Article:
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A Thousand Splendid Suns – The Opera

A Thousand Splendid Suns

In a society where women are treated worse than third class citizens, this opera tells the story of  two oppressed women, one older, one younger, each forced into marriage with the same brutal man. After years of being enemies they grow to love each other like mother and daughter. This bond gives them the strength, in an act of self-defense, to kill their husband. The mother accepts execution so that the daughter can live free.

Based on the international best-selling novel by Khaled Hosseini, A Thousand Splendid Suns, set in contemporary Afghanistan, is a universal story of love, passion, sacrifice and spiritual transcendence.

Music by Sheila Silver
Libretto by Stephen Kitsakos
Based on the novel by Khaled Hosseini

A Thousand Splendid Suns is the recipient of an Opera America grant for female composers from The Virginia B. Toulmin Foundation. The composer, Sheila Silver, is one of 8 composers awarded this Discovery Grant.  The opera is being developed in conjunction with American Opera Projects, under the direction of Charles Jarden, whose mission is to develop and present new operatic and music theatre works. Stephen was awarded a commission from AOP through NYSCA (New York State Council on the Arts) to begin writing the libretto.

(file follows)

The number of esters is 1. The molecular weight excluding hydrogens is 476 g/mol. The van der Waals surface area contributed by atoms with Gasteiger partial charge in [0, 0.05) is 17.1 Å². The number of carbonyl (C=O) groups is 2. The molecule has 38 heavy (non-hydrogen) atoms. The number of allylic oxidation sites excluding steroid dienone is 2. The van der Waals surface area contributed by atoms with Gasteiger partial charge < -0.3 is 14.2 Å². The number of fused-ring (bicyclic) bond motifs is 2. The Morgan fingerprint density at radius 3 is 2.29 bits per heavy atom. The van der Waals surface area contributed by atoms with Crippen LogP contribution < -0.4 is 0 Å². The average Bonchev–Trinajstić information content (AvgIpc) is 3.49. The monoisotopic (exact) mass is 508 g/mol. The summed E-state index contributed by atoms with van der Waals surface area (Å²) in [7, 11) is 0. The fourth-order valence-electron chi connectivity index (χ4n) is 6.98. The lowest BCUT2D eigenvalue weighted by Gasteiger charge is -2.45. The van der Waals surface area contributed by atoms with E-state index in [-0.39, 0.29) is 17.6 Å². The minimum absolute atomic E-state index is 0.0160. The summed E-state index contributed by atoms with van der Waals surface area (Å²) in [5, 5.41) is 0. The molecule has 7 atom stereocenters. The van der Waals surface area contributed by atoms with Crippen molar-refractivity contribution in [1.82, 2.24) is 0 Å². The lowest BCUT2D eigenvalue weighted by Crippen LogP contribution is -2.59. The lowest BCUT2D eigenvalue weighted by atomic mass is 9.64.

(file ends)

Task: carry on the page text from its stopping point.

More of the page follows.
Orchestral presentation: January 18th, 2016 Opera America New Works Forum, New York City 

Second Workshop presentation: January 13th-14th, 2016 The Studios of Key West, Key West, Florida

Audio and Video Excerpts Here:

http://www.sheilasilver.com/1000-splendid-suns-3/

First Workshop presentation: June 1, 2015 National Opera Center, New York City

http://www.operaprojects.org/suns


Track 1: Act I, scene i: Nana and Mariam, mother and daughter, are arguing in their disheveled hut in the hills outside of Herat. Mariam is convinced that her father will come to take her out for her 15th birthday and Nana tells her she is foolish to expect anything from him, a man who refused to marry Nana, a servant, after he got her pregnant. Nana calls her daughter a “harami” (bastard) and is terrified that Mariam will leave her and go into the town of Herat, where Mariam has never ventured, to find her father who lives in his “fancy” house with his three wives and (legitimate) children. Nana, mentally unstable, fears that she will die if Mariam leaves her.

Track 2: Act I, scene iii: Mariam, alone in her house in Kabul, a few weeks after the above scene. Her mother has died, she’s been married off to a middle-aged shoemaker from Kabul by her father and his wives, and her entire life, as she has known it, is gone. She is now “a stranger in a strange man’s house.” She is terrified of what is to come. She prays to Allah to give her strength.